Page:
How is a suspect protected in the police station?
The police and criminal evidence Act 1984, contains certain provisions that protect suspects that are held in a police station for interview.
These safeguards have been put in place to reduce the number of miscarriages of justice.
Under code C, a person must normally be cautioned on arrest. Any person who is suspected of being involved in criminal activity must be caution before being asked any questions concerning their involvement or suspected involvement in the offence in question.
The caution is as follows:
‘You do not have to say anything, but it may harm your defence if you do not mention when questioned anything which you later wish to rely on in court. Anything that you do say may be given in evidence’.
Tape – recording
Section 60 of PACE, states that an interview in a police station must be tape recorded. This was introduced by PACE, to safeguard a potential suspect from being threatened into saying something false, from being forced into a false confession or confessions being made up by the police.
The right to inform someone of your detention
Section 56 of PACE provides that once a suspect is taken to a police station, they are entitled to let someone know of their detention. This could be anyone such as a relative or friend. The person chosen by the detainee to be informed of their arrest must be told that the detainee has been arrested and where they are being held.
This right may be suspended if the suspect has been arrested in connection with an indictable offence and informing an outside person may lead to interference with evidence relating to the offence, other suspects being informed of the arrest causing them to flee, interference with recovering evidence and / or causing injury or interference to witnesses.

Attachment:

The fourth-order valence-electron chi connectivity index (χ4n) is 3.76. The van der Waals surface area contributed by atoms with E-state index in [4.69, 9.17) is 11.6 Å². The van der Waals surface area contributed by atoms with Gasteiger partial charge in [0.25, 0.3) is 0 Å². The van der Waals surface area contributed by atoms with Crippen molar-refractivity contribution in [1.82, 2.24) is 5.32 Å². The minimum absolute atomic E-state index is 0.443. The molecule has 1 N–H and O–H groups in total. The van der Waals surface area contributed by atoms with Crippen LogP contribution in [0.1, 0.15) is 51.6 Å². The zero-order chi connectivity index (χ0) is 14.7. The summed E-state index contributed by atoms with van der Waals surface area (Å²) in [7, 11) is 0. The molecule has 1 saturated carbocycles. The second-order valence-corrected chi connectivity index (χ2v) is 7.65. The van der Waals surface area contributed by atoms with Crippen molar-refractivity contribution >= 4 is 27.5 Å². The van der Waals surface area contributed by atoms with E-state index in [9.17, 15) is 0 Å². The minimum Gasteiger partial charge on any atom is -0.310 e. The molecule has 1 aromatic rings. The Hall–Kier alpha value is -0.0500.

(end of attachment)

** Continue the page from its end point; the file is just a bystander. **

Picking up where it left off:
The right to consult a legal advisor or have a legal representative present
Under section 58 of PACE, a person held in custody has the legal right to consult a legal representative free of charge whilst being detained in the police station. Since 1995, the legal representative can be either a qualified legal worker, such as a solicitor, or an accredited representative.
The right to seek a legal advisor may be suspended for up to 36hours under the same circumstances as the right to inform an outside person of your detention.
How does someone become an ‘Accredited representative’
A person can become an accredited representative by registering with the legal services commission. They must have a signed document from a solicitor saying that they are suitable to become an accredited representative, and are capable of undertaking the duties linked to such a title.
For more information on:
- An appropriate adult present at the police station
- The treatment of suspects in police detention
- The recording of the interview
- The ability to refuse evidence